I arrived at their building only to find they’d moved! I must’ve missed that memo, too. So I called and was directed to their new digs, taking me farther west from home base. But hey, I’ve still got plenty of time before Brian at the body shop returns.

Arriving at ALS at last, I inquire about Nick or Chris and am told that they’re “out in the field,” and that they seldom do repair work anymore. I ask the current tech a question and he says, “I’ll have to call up somebody who can answer that one for you.” A few moments later a familiar face appears in the Service Department window — one of the guys who joined the ALS team just before my own departure. He didn’t seem all that happy to see me, though. I’ll only describe the encounter as “frosty.” I’m told that “we’re busy” and that they’re working on multi-million-dollar projects. “You need to go to a DJ store,” he says. So much for warm reunions. I hand him my card and ask if he’d get either of the guys to give me a call. He nods and disappears. Hedging my bet, I walked around to the main entrance and left another card and the same request with the receptionist, who had a much sunnier disposition.

It’s about 3:30 PM when I hit the road back to the body shop, and I make it back well before their closing time. But I guess they decided to make it a long weekend as the place is shut up and nobody is home. I call and get their answering machine. I leave a message. Frustration upon frustration; a whole day blown with nothing to show for it. And I wasn’t done.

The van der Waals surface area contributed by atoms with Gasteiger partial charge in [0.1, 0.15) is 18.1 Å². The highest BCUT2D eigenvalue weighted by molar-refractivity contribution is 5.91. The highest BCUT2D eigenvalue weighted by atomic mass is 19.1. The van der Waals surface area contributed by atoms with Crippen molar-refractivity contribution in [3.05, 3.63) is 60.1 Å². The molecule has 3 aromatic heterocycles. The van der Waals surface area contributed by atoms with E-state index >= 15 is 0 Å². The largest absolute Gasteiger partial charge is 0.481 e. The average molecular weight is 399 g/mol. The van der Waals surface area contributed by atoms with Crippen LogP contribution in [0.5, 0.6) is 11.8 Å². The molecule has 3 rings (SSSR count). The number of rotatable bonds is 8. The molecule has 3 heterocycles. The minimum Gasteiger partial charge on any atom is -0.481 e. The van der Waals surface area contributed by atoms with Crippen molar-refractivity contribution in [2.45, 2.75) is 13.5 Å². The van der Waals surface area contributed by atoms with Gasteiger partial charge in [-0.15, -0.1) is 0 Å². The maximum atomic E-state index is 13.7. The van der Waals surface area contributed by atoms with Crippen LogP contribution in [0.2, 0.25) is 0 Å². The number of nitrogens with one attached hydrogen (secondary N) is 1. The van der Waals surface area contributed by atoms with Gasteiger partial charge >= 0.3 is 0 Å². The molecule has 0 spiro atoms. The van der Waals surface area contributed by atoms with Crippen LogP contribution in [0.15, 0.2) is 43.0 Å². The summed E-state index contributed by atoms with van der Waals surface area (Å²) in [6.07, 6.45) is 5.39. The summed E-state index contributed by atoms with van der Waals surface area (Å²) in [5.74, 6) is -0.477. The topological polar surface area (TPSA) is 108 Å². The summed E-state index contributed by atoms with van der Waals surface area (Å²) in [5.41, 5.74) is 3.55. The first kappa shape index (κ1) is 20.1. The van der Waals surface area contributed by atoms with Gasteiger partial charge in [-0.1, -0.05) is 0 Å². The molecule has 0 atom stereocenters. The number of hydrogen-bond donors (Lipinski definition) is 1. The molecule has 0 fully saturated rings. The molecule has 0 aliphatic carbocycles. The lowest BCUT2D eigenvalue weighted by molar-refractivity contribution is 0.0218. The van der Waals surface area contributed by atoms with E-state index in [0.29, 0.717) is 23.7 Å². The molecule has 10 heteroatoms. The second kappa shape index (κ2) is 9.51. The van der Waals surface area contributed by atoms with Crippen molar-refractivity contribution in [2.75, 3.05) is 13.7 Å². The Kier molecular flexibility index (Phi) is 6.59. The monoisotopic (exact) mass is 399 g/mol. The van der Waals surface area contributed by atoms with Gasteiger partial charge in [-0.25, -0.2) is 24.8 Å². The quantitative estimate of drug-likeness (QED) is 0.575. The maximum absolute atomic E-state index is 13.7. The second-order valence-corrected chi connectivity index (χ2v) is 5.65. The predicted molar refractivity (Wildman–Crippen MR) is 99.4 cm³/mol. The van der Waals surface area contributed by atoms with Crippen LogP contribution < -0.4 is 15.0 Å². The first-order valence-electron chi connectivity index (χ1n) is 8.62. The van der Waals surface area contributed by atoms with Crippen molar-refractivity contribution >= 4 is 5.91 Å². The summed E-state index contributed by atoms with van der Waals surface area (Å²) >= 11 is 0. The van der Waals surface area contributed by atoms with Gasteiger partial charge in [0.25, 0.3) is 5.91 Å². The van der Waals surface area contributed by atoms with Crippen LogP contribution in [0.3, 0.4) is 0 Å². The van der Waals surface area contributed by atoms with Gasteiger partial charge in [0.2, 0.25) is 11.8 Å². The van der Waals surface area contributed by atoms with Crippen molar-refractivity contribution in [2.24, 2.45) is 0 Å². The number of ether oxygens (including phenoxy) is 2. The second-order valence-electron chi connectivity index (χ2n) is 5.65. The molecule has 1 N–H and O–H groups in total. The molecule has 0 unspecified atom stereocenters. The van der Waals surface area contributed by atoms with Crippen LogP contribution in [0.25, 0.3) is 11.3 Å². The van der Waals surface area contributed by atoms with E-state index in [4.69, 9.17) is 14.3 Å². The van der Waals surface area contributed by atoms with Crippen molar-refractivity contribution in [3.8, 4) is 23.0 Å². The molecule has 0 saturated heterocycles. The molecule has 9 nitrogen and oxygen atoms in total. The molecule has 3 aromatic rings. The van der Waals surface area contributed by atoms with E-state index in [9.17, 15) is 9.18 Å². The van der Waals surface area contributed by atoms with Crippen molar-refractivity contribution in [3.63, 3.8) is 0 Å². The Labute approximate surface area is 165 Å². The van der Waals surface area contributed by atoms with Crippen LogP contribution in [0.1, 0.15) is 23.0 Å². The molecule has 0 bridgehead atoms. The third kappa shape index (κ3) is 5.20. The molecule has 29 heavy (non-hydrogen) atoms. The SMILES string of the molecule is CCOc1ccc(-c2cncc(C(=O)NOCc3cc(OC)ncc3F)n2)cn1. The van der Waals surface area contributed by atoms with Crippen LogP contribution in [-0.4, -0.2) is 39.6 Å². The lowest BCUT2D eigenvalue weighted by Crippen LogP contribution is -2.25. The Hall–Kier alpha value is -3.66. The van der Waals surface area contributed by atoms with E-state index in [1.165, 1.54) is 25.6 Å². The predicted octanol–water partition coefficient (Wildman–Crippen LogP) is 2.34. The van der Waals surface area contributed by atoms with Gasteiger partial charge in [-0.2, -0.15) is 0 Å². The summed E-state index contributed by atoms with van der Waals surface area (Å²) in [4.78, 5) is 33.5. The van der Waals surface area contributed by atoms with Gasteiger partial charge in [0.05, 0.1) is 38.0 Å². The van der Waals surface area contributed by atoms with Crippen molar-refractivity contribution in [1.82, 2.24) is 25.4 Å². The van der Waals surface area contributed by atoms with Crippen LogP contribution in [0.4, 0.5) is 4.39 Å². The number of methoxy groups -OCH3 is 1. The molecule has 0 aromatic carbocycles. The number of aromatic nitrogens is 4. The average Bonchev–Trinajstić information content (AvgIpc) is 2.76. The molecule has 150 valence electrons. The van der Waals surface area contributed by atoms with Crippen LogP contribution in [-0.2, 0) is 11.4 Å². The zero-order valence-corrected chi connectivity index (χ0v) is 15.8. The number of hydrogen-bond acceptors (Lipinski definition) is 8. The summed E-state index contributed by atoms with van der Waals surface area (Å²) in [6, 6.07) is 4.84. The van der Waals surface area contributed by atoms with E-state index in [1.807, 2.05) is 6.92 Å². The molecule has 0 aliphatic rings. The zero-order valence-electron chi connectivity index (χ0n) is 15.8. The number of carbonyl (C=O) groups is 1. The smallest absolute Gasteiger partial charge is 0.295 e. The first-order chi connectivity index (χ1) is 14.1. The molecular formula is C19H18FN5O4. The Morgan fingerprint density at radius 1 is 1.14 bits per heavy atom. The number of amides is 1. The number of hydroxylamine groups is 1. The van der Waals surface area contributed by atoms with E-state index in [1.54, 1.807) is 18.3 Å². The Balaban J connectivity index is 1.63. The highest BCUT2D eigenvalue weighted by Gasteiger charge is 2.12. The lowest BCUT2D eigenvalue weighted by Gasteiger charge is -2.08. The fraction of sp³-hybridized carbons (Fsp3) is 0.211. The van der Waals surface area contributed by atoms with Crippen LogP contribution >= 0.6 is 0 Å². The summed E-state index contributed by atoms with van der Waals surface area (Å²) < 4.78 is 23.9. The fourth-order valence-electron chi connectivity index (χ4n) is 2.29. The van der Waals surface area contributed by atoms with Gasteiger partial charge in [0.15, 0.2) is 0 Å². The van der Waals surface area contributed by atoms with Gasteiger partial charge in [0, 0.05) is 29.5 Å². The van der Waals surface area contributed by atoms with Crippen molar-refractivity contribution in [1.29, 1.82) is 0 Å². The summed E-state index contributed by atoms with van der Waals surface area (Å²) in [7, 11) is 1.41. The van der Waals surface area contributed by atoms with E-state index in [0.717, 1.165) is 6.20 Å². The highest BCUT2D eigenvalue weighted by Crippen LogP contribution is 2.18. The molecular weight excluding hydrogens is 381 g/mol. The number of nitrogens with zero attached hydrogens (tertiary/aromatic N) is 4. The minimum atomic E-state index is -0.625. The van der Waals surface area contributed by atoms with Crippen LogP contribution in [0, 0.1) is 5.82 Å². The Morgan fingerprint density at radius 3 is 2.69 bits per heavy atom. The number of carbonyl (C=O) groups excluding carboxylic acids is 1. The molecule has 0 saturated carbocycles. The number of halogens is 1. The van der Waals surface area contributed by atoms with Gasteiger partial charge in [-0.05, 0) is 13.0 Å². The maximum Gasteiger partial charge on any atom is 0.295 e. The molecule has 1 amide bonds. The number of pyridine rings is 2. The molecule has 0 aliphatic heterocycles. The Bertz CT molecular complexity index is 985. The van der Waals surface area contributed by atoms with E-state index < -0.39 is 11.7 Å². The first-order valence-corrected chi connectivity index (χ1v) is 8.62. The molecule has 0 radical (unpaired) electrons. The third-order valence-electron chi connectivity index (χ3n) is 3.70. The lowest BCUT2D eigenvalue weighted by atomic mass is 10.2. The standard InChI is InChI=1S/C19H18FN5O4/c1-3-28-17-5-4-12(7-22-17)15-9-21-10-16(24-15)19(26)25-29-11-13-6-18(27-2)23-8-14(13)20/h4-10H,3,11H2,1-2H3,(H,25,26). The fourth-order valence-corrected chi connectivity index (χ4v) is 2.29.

As I ducked my truck around in the narrow parking lot to head home, I hear a whine from my engine compartment and I can feel a weird vibration in my steering wheel. This could mean only one thing: my power steering is having trouble. Lucky for me, they just built an auto parts store across the street from my apartment building. Two miles and about three bucks later, I toss some fluid into the power steering unit and she’s working OK. But I know that’s going to be temporary given the trail I’m leaving behind me as I drive. I park the van for the night and call it a day. Frustration overload. I’m guessing this is going to be a running theme. More later.

Stu Chisholm Stu Chisholm (52 Posts)

Stu Chisholm had been collecting music since he was about eight years old and began his DJ career in 1979. After much hard work, trial-and-error, and a stint at the Specs Howard School of Broadcast Arts, he studied the DJ arts with famous Michigan broadcaster, Bill Henning, at a local college. Stu interned at Detroit’s rock powerhouse, WRIF. To his radio and mobile work Stu later added club gigs at Detroit’s best venues, and voiceover work. He has shared his extensive DJ experience through his Mobile Beat columns, as a seminar speaker and through his book, “The Complete Disc Jockey: A Comprehensive Manual for the Professional DJ,” released in 2008.

Filed Under: Mobile DJ Business, Sound Engineering for Mobile DJs